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It became obvious this past week that the House of Delegates is going to be more deliberate in its consideration of legislation to better cope with the problems created by last month’s Elk River chemical spill than was the case in the state Senate where the legislation moved through quickly.
A total of 16 senators co-sponsored SB373 that was introduced Jan. 16 and passed the Senate unanimously on Jan. 28 after being reviewed by both the Senate Natural Resources Committee and the Senate Judiciary Committee. The bill arrived in the House of Delegates on Jan. 29 and was referred to the House Health and Human Resources Committee.
A public hearing was conducted by that committee in the House chamber on Monday Feb. 3 and last Wednesday night, Chairman Don Perdue, D-Wayne, put the legislation on the agenda and it passed but only after some major amendments. However, SB373 was given a triple committee reference by House Speaker Tim Miley, D-Harrison.
So the legislation now must be considered by the House Judiciary Committee and also the House Finance Committee before it can be ready for a vote of the entire membership. And there is almost certainly going to be additional committee amendments before it gets to the House floor.
One of the amendments approved by the House Health and Human Resources Committee would require every water treatment plant in the state — more than 300 — to have either a secondary water intake point or three to five days worth of untreated water in storage.
If this had been a requirement at the time of the Jan. 9 chemical leak, West Virginia American Water might well have been able to shut down its primary water intake and kept the coal-cleaning chemical Crude MCHM from contaminating the water supply for some 300,000 West Virginia customers.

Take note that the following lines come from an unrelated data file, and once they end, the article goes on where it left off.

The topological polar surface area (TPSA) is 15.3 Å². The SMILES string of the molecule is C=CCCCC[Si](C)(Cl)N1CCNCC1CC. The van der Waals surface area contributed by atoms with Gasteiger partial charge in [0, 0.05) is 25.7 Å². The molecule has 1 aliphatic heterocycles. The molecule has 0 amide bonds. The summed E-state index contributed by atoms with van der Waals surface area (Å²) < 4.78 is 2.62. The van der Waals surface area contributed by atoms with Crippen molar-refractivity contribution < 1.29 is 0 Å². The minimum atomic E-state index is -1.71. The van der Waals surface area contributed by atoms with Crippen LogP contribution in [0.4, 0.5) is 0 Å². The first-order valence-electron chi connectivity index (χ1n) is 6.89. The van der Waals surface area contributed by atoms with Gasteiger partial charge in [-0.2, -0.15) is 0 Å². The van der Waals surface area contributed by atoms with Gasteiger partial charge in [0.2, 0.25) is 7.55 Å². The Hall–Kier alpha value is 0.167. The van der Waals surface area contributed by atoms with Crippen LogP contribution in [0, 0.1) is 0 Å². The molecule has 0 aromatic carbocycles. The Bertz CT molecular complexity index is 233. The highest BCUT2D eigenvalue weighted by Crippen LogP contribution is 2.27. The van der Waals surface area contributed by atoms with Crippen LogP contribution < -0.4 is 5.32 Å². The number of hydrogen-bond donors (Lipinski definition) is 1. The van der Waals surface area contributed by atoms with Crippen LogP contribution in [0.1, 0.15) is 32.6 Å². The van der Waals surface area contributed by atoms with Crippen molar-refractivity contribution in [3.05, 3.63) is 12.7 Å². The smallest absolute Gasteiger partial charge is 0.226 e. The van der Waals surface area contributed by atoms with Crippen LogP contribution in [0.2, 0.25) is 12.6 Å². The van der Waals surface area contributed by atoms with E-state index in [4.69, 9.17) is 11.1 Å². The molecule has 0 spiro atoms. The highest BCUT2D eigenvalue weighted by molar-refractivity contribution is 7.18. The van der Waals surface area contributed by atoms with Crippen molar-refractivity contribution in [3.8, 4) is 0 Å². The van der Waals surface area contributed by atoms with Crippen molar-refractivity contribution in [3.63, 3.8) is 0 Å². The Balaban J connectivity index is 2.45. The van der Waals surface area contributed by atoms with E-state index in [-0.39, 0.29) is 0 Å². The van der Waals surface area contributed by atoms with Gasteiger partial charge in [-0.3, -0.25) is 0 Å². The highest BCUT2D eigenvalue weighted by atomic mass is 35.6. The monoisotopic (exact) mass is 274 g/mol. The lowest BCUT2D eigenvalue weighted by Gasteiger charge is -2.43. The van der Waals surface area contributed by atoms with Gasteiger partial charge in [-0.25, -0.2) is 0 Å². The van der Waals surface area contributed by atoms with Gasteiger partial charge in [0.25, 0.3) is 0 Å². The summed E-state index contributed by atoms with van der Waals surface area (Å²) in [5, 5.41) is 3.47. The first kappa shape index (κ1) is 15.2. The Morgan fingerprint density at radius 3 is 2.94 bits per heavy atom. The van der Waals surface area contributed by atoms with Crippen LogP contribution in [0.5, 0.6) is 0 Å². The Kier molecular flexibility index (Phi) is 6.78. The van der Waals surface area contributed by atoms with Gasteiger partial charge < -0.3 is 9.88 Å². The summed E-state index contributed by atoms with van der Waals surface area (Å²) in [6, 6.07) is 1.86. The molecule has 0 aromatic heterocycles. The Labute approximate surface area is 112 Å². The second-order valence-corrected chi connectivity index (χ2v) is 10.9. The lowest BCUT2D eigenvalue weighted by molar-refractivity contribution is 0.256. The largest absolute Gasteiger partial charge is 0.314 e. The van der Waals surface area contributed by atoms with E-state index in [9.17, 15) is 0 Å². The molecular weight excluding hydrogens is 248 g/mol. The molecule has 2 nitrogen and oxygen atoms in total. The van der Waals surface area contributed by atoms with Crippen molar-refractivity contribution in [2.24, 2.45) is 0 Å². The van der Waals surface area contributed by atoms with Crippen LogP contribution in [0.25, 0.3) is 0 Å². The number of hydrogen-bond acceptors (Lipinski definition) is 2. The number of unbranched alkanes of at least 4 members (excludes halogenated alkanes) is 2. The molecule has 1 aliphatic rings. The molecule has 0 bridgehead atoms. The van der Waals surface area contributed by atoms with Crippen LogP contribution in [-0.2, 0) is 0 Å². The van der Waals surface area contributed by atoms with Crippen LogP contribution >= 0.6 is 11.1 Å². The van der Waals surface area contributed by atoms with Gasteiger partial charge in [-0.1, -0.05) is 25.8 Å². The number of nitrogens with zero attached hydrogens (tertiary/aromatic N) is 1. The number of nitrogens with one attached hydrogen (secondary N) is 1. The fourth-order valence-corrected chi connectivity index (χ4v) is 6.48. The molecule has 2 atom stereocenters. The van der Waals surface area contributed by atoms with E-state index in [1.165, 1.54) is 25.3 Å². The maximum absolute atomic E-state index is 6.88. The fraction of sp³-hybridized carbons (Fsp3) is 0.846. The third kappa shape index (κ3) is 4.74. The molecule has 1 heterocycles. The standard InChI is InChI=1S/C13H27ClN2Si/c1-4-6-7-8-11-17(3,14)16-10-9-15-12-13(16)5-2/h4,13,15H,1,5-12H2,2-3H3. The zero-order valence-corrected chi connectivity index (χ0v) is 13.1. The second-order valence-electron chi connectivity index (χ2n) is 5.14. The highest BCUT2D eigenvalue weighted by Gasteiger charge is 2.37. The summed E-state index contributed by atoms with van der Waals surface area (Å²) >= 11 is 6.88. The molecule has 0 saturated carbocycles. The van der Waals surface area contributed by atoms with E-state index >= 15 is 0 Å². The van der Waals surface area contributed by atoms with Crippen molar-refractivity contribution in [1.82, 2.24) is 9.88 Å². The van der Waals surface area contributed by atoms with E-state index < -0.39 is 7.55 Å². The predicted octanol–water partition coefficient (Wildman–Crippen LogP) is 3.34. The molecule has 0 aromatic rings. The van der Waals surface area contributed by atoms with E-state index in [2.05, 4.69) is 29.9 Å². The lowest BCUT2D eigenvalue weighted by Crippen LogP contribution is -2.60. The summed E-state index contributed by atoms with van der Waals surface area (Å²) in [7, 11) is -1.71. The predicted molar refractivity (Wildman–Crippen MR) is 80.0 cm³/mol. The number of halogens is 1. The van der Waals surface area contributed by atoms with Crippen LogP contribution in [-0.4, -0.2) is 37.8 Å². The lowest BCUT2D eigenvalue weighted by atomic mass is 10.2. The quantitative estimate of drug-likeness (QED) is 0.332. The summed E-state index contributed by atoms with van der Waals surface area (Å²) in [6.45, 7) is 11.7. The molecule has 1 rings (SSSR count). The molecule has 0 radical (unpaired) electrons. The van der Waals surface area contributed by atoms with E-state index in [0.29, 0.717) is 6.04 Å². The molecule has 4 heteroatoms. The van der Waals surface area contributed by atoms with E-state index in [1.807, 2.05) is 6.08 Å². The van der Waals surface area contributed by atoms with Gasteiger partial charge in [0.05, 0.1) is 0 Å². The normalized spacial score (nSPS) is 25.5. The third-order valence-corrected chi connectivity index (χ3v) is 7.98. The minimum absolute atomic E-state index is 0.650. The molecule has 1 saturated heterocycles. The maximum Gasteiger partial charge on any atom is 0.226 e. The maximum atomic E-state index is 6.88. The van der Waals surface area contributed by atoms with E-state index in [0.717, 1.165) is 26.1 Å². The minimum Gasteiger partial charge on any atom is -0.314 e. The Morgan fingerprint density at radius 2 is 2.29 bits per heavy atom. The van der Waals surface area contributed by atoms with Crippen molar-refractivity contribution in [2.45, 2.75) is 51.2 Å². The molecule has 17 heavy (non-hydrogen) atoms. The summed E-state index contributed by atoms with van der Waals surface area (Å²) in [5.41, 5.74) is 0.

A spokeswoman for the water company said she couldn’t say how much this could cost any of the company’s nine treatment plants in the state. But the bill sponsors countered that it could be considered when it arrives at the House Finance Committee.
The House of Delegates has also added a provision to the bill that would require an annual inspection of above-ground storage tanks, but with several exemptions. It requires every water utility to create a source water protection plan, which would include details of how it would respond to a water contamination.
The director of the Kanawha-Charleston Health Department said last week it is urgent to begin screening for a medical monitoring program as soon as possible. He said the actual monitoring doesn’t need to begin immediately but they need to identify people to be included in the study.
Meanwhile, using the word “extravagant” to describe the findings in an audit of improper expenses piled up during the 44-year reign of former West Virginia Agriculture Commissioner Gus Douglass is an understatement. The audit only covered four years from 2008 to 2012 but managed to turn up more than $11,000 in potential improper expenditures, including nearly $4,000 in reimbursement for a campsite at the West Virginia State Fair.
Douglass, now in his 80s, was elected to his first four-year term in 1964 and first served 24 years from 1964 until 1988 when he made an ill-advised — and losing — bid for the Democratic nomination for governor. He successfully began another reign as commissioner of agriculture in 1992 and won five more terms before stepping down in 2012.
The improper expenditures of $100 a night each year for a campsite at the annual West Virginia State Fair during his last term in office was one of the final padded expenses uncovered by the audit. The total amount of nearly $4,000 in reimbursement was paid even though Douglass was not charged for that campsite.
His employees also apparently were allowed to “pad” their mileage expenditures to the tune of more than $4,000 and received combined reimbursements for $7,000 in airline tickets that could not be traced to expense settlement forms. Those employees also charged the state more than $12,000 for lodging without receipts.
Current Commissioner Walt Helmick said he asked for the audit after he “heard rumors” of unorthodox business practices by Douglass.